We are here today to discuss the Higher Education Support Amendment Bill (No. 2) 2011 and changes to funds allocated for Commonwealth supported students in Australian universities. In my own electorate, I have seen the positive impact that universities can have on a community. I believe that it is vitally important that students continue to have opportunities to undertake higher education, particularly those for whom it is not financially viable to pay university fees upfront. That is why the coalition supports this bill in principle.

As Liberals, we believe that we should have a society that is based on opportunity, on empowering people, and on giving individuals a hand up. The potential for universities to contribute to our country's future is also important at a local level, and we want to see universities enabled to continue to invest in communities such as my own, where a university education can make an enormous difference in a person's life. Let me share with the House the evidence that I have seen in my community. Over the last few years, the Caboolture campus of the Queensland University of Technology has significantly invested in the local community, opening doors for young people—particularly young people who, due to significant obstacles in their lives, would never have had the chance to set foot on a university campus let alone to gain tertiary qualifications.

It has been my pleasure to support and to be involved with a community program run by QUT to create pathways for students to enter university. The Applied Skills for Year 11s program teaches high school students study skills, writing skills and speaking skills to overcome the barriers of entry to university. Speaking to last year's graduates from this program, I was impressed to hear that many of them who would not have previously considered university, or even realised that it was possible to attend, had aspirations for further study and many bright hopes for their futures. This program and the skills that it offers give young people the chance to actually believe that university is a possibility in the future for them. But this program and others like it are only possible if universities are adequately funded and enabled—which this bill seeks to address.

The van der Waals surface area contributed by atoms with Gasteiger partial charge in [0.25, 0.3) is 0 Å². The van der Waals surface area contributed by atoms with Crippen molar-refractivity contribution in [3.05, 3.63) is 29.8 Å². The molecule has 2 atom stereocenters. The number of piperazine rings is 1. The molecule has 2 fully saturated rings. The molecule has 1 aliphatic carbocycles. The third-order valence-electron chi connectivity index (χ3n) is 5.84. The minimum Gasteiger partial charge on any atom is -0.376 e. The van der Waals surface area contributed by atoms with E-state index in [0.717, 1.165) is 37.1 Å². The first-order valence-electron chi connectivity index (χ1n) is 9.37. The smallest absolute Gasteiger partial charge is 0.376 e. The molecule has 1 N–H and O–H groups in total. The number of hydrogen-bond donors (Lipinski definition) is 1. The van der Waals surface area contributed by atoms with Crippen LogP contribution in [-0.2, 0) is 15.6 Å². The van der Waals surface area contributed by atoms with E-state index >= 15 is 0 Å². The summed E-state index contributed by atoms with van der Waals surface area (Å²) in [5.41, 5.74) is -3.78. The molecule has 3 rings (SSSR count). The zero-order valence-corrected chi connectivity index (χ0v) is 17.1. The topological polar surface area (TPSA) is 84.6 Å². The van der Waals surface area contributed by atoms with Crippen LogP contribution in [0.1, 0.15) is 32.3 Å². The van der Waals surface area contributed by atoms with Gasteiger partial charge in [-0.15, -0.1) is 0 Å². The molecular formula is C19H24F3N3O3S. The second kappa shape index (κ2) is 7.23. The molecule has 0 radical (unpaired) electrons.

I welcome the move toward a demand driven system for funding for Commonwealth supported places based on the recommendations of the Bradley review of Australian higher education and the projected increase in university enrolments. But it would be remiss of me to fail to raise my concerns about the cost of this project and its management. This government's unsuccessful track record in implementing projects speaks for itself. Between pink batts, solar rebates and overpriced school halls, there cannot be much hope for this project to stay within its estimated cost of $1.13 billion. Given the scenes we are seeing around the world, the chaos and confusion that is brewing as a result of poor fiscal management and a global financial crisis, we in Australia cannot afford for this project to be another mismanaged Labor initiative. Now is the time for fiscally responsible management. We on this side of the House have a strong record of both effective fiscal management and investment in tertiary education. It was of course the coalition that introduced the Higher Education Endowment Fund, a significant fund designed to fund universities into the future from the interest earned on that fund.

As policymakers in this place, it is up to us to ensure that we prepare this nation for the significant challenges it will face over the coming decades, so that we can meet from a position of strength the challenges associated with a national economy restructuring itself in the face of an ageing population and a move away from the current mining boom. As policymakers in this place it is up to us to ensure that we have a society based on opportunity, on fair reward for hard work, where individuals are empowered and offered a hand up rather than a hand out, and where we as a nation can have hope that tomorrow will be better than today. A vibrant and inclusive higher education sector will be a key plank in achieving this.